Rose-breasted Grosbeak - Pheucticus ludovicianus

August 15, 2011



My apologies if this is a bit too morbid to go with your Monday morning cup of coffee, but I thought I would show you what I do when I volunteer at the Field Museum. Yes, this beautiful, male P. ludovicianus is dead. He was a window kill. A volunteer found him near a downtown building, and he was brought to the museum to be made in to a study skin. That's where I come in. He died in May of this year, and has been sitting in a museum freezer until last week. He'd been catalogued, weighed and measured, but needed to be turned in to a study skin. I went in last Thursday, and Dave Willard ( bird collections manager) removed him from the freezer to thaw. It took me roughly 1.5 hours to remove all his viscera and stuff him with cotton. I also have to measure his gonads and take a tissue sample. After he's been cleaned and sewn back up, then (as you can see in the photo above) the specimen is pinned out to dry for a week or two before going in to the collections. He'll rest in the collections with others of his kind, until needed for research. Sad, I know, but at least this way we can maybe find something out that will help reduce the number of window kills annually. I'll talk a bit about the species in depth in a following post.

5 comments:

  1. It is unbelievably beautiful. I don't find study skins morbid at all. I'd love to be able to see the bird collections at the Field someday. Nice prep work Diana.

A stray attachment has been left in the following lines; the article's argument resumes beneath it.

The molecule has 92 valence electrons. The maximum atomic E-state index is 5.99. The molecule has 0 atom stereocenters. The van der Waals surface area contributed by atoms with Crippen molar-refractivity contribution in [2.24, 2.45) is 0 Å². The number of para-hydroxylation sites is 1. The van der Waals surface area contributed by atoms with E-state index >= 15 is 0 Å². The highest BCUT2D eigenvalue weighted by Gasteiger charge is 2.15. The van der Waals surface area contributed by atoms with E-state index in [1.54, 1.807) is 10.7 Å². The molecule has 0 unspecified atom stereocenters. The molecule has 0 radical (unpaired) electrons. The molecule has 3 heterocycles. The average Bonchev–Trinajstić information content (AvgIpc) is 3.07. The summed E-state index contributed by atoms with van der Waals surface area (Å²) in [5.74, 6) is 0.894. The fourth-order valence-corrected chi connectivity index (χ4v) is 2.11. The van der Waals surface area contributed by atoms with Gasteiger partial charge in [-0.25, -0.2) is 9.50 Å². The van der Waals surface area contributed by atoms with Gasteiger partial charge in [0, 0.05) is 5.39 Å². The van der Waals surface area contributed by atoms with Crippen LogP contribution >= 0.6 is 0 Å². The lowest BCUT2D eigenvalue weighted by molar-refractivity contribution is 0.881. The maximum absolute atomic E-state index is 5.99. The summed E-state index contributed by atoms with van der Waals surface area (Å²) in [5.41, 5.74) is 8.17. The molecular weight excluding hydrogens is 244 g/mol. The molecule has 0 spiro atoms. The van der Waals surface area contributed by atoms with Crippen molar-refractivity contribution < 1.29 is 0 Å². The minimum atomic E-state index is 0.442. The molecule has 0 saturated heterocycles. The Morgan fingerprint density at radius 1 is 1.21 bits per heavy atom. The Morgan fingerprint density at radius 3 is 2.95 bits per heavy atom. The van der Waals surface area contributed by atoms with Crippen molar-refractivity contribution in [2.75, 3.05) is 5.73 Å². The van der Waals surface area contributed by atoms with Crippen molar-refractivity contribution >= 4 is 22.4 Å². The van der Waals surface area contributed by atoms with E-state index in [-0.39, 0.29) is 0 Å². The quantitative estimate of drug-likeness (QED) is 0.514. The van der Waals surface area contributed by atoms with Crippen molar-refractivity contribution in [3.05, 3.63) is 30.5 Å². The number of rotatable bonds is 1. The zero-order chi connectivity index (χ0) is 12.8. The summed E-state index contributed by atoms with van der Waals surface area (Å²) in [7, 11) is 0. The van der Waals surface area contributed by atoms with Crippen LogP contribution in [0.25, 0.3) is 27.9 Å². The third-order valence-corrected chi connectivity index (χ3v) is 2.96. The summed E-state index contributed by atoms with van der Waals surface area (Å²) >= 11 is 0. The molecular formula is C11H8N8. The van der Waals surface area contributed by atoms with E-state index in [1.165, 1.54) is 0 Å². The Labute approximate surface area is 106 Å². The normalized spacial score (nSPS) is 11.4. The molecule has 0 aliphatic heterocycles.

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  2. Thank you for sharing this, Diana. I don't find it morbid, either, I think it's fascinating.

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  3. You do such a interesting work! thank you for sharing it and it isn´t morbid at all!

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  4. I did rescue and recovery downtown the last few seasons. I wonder if I picked up this unfortunate beauty. While it was incredibly sad to pick up the "recovery" birds, it was always comforting to think they would have another life in research.

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  5. At one point I thought I would like to do rescue and recovery downtown as well, but didn't think I could handle the sadness of finding dead or injured birds, so here I am on this end of operations. It's so great, though, that there are so many dedicated volunteers doing that important work.

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